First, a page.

Nissan’s “No Charge to Charge” program, offered in 48 cities, allows new Leaf owners free charging for the first two years of ownership. These fast charge stations can get you up-to 80-percent battery capacity in as little as 30 minutes.
If you live in California and are a AAA member (check your State’s local AAA club), one other safety net is that you can get an emergency quick charge from one of the organization’s service trucks. Just like if you ran out of gasoline and AAA dumped a five-gallon can of gas in your tank, select AAA trucks are equipped with a 480V generator that will give you about 20 miles driving to get you to a dealer or other charge station.
The 2016 Nissan Leaf SL comes with 17-inch, five-spoke aluminum-alloy wheels, all-season tires, MacPherson independent strut front suspension and torsion beams in the rear, with stabilizer bars at both ends and electronic stability and traction control. Combine this with a low center of gravity (because the batteries are under the seats) and this car handles very well without body roll, even on the tightest of corners. The tight turning radius of 17 feet handles most neighborhood streets without resorting to a three-point turn.
Regenerative braking systems can sometimes be grabby as they are not only stopping the car but converting energy to electricity. But the Leaf’s four-wheel antilock, vented disc brakes with ABS, brake assist and electronic brake force distribution stopped straight and true.
The Leaf gets-up-and-goes with smooth acceleration and 100-percent torque at any speed through the direct drive single-speed reduction gear, an EV’s version of a transmission. Merging onto SoCal freeways and getting up to 65 mph were not an issue. Once cruising at freeway speeds, the Leaf is quiet—more like silent—and smooth with only minor wind noise. The low 0.29 drag coefficient comes from underbody flat panels and diffusers, a rear roof spoiler and those “bug” headlights that are designed to redirect the airflow away from the car. The result of all this, with the lightweight wheels and low rolling resistance tires, delivers an aerodynamic and extremely fuel efficient driving experience.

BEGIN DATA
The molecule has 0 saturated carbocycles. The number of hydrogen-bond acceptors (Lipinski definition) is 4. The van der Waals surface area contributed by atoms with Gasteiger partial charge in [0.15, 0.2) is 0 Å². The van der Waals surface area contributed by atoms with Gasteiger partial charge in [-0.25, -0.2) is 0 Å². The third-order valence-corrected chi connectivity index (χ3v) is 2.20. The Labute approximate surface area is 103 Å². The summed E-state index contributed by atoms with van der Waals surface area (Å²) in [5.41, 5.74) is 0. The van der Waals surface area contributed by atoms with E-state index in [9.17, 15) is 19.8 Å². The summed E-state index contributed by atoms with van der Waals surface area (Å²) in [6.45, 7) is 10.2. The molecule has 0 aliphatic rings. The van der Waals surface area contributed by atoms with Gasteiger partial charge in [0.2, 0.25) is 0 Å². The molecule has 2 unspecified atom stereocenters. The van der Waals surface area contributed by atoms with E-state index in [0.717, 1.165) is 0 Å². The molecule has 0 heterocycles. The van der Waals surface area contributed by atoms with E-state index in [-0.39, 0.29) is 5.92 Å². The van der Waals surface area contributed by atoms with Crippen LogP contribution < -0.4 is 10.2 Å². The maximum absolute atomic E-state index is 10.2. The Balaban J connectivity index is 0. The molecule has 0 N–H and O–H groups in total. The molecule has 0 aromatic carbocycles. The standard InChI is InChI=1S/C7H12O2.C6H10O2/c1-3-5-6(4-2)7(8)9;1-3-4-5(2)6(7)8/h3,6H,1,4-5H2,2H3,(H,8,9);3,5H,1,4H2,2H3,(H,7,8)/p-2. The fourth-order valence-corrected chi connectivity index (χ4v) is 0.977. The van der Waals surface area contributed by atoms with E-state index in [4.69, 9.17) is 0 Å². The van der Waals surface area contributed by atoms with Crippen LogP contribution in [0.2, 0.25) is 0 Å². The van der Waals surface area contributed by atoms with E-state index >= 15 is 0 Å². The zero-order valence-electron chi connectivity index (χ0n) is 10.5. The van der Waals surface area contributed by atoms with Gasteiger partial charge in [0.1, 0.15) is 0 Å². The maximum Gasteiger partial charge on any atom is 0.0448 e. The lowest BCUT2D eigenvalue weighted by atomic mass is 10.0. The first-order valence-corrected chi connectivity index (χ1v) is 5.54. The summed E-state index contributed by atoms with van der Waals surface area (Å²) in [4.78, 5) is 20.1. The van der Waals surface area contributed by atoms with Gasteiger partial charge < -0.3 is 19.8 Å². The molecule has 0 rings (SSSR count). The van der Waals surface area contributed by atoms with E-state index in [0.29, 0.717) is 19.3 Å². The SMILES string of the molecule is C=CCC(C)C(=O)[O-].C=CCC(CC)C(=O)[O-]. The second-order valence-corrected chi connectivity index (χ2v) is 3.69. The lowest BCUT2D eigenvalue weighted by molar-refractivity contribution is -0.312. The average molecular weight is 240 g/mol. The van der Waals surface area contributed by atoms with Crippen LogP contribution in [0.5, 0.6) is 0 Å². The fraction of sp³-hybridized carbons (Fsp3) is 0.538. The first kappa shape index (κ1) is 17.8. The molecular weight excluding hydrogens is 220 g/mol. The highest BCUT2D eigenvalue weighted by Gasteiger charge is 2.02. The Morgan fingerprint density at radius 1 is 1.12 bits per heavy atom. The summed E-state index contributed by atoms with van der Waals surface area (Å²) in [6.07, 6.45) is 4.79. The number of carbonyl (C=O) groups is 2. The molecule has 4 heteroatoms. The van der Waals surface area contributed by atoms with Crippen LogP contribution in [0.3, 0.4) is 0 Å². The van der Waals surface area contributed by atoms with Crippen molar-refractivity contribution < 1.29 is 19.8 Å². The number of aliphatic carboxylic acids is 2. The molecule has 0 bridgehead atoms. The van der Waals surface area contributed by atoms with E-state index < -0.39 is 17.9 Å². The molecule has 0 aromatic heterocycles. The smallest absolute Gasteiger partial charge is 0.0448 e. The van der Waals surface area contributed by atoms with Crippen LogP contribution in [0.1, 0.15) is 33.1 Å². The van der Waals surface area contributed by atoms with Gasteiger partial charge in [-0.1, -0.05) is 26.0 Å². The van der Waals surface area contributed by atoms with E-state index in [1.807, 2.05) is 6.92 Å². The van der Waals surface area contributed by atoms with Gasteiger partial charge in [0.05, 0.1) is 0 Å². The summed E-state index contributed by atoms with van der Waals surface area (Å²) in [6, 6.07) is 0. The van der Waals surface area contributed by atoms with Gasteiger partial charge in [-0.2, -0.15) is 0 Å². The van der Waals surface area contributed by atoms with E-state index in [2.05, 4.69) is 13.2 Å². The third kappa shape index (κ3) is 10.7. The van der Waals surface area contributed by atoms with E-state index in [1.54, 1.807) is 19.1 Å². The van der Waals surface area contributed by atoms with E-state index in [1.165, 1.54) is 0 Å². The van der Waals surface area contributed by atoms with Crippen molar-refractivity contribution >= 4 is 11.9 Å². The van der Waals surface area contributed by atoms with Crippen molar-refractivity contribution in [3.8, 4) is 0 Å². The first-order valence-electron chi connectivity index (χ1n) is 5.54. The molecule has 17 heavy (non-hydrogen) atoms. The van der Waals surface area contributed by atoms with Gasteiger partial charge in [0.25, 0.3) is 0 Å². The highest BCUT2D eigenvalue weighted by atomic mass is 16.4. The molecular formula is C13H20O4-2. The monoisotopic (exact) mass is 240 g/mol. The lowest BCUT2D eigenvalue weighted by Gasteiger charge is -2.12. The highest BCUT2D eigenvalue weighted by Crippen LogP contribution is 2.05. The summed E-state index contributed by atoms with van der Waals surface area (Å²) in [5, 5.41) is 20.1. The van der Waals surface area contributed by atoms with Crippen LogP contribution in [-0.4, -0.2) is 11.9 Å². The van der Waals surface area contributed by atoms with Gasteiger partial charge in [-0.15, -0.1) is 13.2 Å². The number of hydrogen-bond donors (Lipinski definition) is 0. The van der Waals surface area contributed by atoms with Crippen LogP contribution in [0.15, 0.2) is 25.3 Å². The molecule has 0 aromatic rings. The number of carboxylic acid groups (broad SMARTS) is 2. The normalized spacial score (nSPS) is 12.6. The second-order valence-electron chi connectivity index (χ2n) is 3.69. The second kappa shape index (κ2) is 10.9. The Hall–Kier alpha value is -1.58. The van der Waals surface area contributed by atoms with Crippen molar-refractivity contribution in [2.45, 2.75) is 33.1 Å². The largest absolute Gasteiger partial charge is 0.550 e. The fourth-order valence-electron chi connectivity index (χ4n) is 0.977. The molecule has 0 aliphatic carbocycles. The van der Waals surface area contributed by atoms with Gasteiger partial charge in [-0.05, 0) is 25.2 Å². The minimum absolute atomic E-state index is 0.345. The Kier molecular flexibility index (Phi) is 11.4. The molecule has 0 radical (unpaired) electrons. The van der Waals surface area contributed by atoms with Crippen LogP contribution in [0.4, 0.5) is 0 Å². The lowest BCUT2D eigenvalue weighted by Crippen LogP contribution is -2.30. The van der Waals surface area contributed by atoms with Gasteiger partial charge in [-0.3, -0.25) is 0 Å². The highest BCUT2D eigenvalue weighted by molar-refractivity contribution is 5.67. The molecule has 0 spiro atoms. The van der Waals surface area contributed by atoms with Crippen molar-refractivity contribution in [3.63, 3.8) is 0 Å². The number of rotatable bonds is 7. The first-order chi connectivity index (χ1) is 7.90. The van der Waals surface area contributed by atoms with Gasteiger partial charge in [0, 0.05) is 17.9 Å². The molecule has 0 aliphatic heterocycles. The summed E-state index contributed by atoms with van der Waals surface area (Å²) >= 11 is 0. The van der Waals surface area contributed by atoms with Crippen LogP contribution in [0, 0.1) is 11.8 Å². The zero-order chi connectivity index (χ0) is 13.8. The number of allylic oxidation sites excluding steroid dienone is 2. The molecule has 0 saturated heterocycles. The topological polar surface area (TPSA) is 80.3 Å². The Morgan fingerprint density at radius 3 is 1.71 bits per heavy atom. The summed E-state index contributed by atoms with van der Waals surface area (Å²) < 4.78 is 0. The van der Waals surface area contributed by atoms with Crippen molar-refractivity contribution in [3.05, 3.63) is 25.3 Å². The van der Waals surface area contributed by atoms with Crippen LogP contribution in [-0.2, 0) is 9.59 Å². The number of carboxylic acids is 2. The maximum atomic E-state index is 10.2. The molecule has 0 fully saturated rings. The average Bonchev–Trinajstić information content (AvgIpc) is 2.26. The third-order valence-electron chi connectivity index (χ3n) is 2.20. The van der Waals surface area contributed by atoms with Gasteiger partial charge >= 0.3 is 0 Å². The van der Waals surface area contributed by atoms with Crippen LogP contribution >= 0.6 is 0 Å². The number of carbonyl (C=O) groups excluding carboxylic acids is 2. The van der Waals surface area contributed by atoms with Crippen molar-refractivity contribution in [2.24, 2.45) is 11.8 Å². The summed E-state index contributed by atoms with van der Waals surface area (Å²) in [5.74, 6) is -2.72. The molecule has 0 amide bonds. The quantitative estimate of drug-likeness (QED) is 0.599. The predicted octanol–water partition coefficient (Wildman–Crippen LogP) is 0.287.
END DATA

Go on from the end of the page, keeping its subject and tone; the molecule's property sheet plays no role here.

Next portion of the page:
At low speeds the Leaf emits a whirring sound to alert pedestrians that this completely silent car is nearby. In reverse, a pleasant version of the annoying beeper found on trucks lets people know the Leaf is backing up. Both are very useful as driving an all-electric car includes the responsibility of realizing that no one knows you are there and that you need to protect them.
Finding a comfortable seating position with the leather-appointed (SL trim level only), heated, six-way, manually adjustable driver’s seat (the front passenger gets a four-way manually adjustable seat) and adjustable steering wheel was easy. Headroom in the front is ample, even for the tallest drivers. The front bucket/rear bench seats can accommodate five adults with good head and leg room, especially since the batteries are located under the seats and the charger is up front. One interesting feature of the heated rear seat, which folds 60/40, is that the bottom cushion is raised a few inches above the front seat height, providing for an almost theater experience for your friends riding out back. The large glass area provides an open, airy feeling with good visibility.
Pushing the Start button results in a pleasant chime that lets you know the car is ready to be driven. You need to wait a few seconds and read the dash to make sure you are ready to set off as there is no indication from noise or vibrations that the Leaf is good-to-go. The two-level dash layout includes all the gauges necessary to monitor driving range and battery charge levels with the video screen centered for easy reach and viewing. The gear selector is a round knob in the center console that gives you the aforementioned four options—Park, Drive, B-Mode and Reverse—and is operated similar to a joystick. Nissan has designed a simple to understand and use cockpit with all buttons, knobs and switches within easy reach.